As the Crazy Ex-Girlfriend song goes, “I’m the Villain in My Own Story” but what if somebody else were to tell it? We latch onto definitive and indisputable labels but the truth is much more changeable. One woman’s villain is another woman’s hero.
From Northwest Press, Absolute Power: Tales of Queer Villainy! is a thirteen story anthology that runs the gamut in featuring female, LGBT villains. Edited by Erica Friedman, each piece will make you reconsider what it means to be a villain, if the term applies, and where we draw the line between acceptable and going too far.
Anthology highlights include:
Erica Friedman’s “Final Grades”
Summary: Welcome to a new year at Hypnotika’s School of Supervillainy!
Written in first person limited, an ironic choice for talking about manipulation, Friedman takes what would be a flaw in her premise and knowingly turns it into the punchline.
Tristan J. Tarwater’s “Date Night”
Summary: Yvette’s perfectly planned first date gets sabotaged when her sidekick goes rogue.
While the story goes overboard in hinting at hero, Facet’s, secret identity, there’s a specificity to Tarwater’s characterizations that’s truly spectacular. Anyone prone to overthinking basic human interactions will recognize themselves in Yvette, who looks up the restaurant menu of her date in advance so she can pretend not to know what to order.
Missouri Vaun’s “Eden’s Revenge”
Summary: With Eden ready to do anything to get her revenge, it’s up to cop, Grey Bishop, to stop her.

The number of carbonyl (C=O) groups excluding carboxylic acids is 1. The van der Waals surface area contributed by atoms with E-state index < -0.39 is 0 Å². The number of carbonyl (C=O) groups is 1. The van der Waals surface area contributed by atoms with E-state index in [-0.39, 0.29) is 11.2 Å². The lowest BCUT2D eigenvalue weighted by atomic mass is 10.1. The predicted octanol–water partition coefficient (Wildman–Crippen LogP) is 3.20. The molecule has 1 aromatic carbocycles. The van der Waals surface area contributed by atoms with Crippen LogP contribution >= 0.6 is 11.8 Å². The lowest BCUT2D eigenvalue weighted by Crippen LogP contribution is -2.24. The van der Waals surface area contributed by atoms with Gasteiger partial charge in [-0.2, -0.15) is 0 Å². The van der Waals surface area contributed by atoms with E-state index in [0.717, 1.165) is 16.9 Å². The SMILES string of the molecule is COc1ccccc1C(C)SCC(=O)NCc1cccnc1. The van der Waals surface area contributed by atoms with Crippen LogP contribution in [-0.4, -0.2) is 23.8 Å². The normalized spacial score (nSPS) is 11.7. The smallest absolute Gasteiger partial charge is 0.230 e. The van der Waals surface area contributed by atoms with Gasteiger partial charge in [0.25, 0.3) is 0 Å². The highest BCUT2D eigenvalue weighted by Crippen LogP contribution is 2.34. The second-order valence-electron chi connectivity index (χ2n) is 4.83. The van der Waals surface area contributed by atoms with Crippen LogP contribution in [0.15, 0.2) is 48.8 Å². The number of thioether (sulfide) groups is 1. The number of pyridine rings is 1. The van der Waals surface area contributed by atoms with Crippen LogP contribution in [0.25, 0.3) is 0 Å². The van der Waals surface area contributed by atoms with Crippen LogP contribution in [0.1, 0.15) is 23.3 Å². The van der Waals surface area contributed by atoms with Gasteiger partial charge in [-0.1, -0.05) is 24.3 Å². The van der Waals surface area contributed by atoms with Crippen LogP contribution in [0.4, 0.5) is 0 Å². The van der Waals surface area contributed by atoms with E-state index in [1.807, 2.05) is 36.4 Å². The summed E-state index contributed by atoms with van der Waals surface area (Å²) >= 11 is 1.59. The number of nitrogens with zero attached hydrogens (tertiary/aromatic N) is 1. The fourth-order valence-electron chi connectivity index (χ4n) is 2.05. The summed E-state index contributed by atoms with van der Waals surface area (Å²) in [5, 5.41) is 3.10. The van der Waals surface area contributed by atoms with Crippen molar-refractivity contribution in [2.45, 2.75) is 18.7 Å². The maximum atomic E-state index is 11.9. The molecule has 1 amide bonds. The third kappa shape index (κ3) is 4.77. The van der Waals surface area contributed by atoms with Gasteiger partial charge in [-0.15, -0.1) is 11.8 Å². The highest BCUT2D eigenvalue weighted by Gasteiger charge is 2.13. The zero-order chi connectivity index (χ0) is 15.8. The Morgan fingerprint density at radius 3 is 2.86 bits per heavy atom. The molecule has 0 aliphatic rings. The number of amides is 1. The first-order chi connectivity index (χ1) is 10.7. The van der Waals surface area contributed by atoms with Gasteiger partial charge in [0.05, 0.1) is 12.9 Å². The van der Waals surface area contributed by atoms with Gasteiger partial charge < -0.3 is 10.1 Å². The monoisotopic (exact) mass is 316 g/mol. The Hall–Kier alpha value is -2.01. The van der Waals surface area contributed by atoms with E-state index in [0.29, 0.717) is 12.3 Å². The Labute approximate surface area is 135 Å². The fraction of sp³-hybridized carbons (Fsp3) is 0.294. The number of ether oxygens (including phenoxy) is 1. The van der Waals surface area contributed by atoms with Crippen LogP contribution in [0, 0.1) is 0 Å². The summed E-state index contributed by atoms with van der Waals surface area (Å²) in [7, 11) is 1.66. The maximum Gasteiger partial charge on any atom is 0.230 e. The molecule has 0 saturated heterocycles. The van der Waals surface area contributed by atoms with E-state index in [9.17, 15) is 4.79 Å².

The lack of boundaries to Eden’s plan makes her the anthology’s scariest villain, but I wish more could’ve been said about the psychology of a person who doesn’t confine their revenge to a single target.
Audrey Chase’s “Fallen”
Summary: Sadie’s found a way to break her nemesis, Luther, but what’s left to do when she’s finished?
The villain-nemesis relationship comes up a couple times in Absolute Power, and unfortunately goes dry before Emily Kay Singer’s “Glitterbomb,” but in “Fallen,” it’s Sadie’s state of mind and hazy origin story that hint at a history where Luther and Sadie were more than antagonists.
A. Merc Rustad’s “For Want of A Heart”
Summary: After accruing too much gambling debt, Jordan finds herself caught between two sisters, one of whom has a plan to unleash Empathy.
“For Want of A Heart” continues the age old debate over sacrifices made for the greater good, but here with strong White Witch of Narnia vibes.
Claire Monserrat Jackson’s “Absolution”
Summary: Set in a futuristic world, Cuicatl reluctantly agrees to work a job for the Neo-Amish.
Boasting both the best first line and boldest approach to the anthology’s theme, “Absolution” looks at where prejudice would villainize people for being gay.
Mari Kurisato’s “Chrome Crash”
Summary: When Tia gets locked away for powers she can’t control, Dirae tries to rescue her.
Similarly seen as a bad guy because of her powers, Dirae begins losing her fight to change people’s minds, leading to a jarring ending.
Purchase a copy of Absolute Power HERE.